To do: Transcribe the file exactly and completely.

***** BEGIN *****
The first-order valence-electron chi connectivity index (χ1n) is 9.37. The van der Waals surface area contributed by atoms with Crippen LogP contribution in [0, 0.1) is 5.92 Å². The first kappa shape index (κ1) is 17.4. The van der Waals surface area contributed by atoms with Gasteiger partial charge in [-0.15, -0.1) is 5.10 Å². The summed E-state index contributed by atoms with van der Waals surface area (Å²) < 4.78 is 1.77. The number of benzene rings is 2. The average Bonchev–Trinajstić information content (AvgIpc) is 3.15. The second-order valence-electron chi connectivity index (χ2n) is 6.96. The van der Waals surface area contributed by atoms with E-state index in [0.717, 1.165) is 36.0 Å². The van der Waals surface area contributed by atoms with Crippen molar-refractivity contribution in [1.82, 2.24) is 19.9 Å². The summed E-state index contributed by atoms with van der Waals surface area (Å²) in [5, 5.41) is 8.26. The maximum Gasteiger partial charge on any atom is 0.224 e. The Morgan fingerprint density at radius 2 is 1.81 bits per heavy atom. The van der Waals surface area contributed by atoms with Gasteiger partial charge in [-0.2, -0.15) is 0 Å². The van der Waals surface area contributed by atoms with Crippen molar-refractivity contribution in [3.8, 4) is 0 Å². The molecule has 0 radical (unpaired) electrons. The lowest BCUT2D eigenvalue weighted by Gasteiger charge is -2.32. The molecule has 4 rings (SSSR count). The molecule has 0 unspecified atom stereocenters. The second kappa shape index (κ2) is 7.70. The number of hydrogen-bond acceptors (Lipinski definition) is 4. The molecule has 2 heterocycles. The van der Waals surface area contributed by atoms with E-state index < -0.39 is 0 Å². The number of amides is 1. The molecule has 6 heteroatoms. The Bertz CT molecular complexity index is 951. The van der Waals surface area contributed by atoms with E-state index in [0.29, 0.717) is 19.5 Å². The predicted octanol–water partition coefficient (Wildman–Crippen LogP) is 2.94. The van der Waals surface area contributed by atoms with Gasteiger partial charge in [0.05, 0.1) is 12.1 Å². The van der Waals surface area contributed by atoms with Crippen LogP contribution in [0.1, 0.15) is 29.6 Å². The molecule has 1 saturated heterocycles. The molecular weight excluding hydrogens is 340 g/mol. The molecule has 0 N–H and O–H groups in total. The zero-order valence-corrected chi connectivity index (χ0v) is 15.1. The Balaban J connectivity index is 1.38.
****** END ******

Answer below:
The first-order valence-electron chi connectivity index (χ1n) is 9.37. The van der Waals surface area contributed by atoms with Crippen LogP contribution in [0, 0.1) is 5.92 Å². The first kappa shape index (κ1) is 17.4. The van der Waals surface area contributed by atoms with Gasteiger partial charge in [-0.15, -0.1) is 5.10 Å². The summed E-state index contributed by atoms with van der Waals surface area (Å²) < 4.78 is 1.77. The number of benzene rings is 2. The average Bonchev–Trinajstić information content (AvgIpc) is 3.15. The second-order valence-electron chi connectivity index (χ2n) is 6.96. The van der Waals surface area contributed by atoms with E-state index in [0.717, 1.165) is 36.0 Å². The van der Waals surface area contributed by atoms with Crippen molar-refractivity contribution in [1.82, 2.24) is 19.9 Å². The summed E-state index contributed by atoms with van der Waals surface area (Å²) in [5, 5.41) is 8.26. The maximum Gasteiger partial charge on any atom is 0.224 e. The Morgan fingerprint density at radius 2 is 1.81 bits per heavy atom. The van der Waals surface area contributed by atoms with Gasteiger partial charge in [-0.2, -0.15) is 0 Å². The van der Waals surface area contributed by atoms with Crippen molar-refractivity contribution in [3.8, 4) is 0 Å². The molecule has 0 radical (unpaired) electrons. The lowest BCUT2D eigenvalue weighted by Gasteiger charge is -2.32. The molecule has 4 rings (SSSR count). The molecule has 0 unspecified atom stereocenters. The second kappa shape index (κ2) is 7.70. The number of hydrogen-bond acceptors (Lipinski definition) is 4. The molecule has 2 heterocycles. The van der Waals surface area contributed by atoms with E-state index < -0.39 is 0 Å². The number of amides is 1. The molecule has 6 heteroatoms. The Bertz CT molecular complexity index is 951. The van der Waals surface area contributed by atoms with E-state index in [0.29, 0.717) is 19.5 Å². The predicted octanol–water partition coefficient (Wildman–Crippen LogP) is 2.94. The van der Waals surface area contributed by atoms with Gasteiger partial charge in [0.05, 0.1) is 12.1 Å². The van der Waals surface area contributed by atoms with Crippen LogP contribution in [0.1, 0.15) is 29.6 Å². The molecule has 1 saturated heterocycles. The molecular weight excluding hydrogens is 340 g/mol. The molecule has 0 N–H and O–H groups in total. The zero-order valence-corrected chi connectivity index (χ0v) is 15.1. The Balaban J connectivity index is 1.38.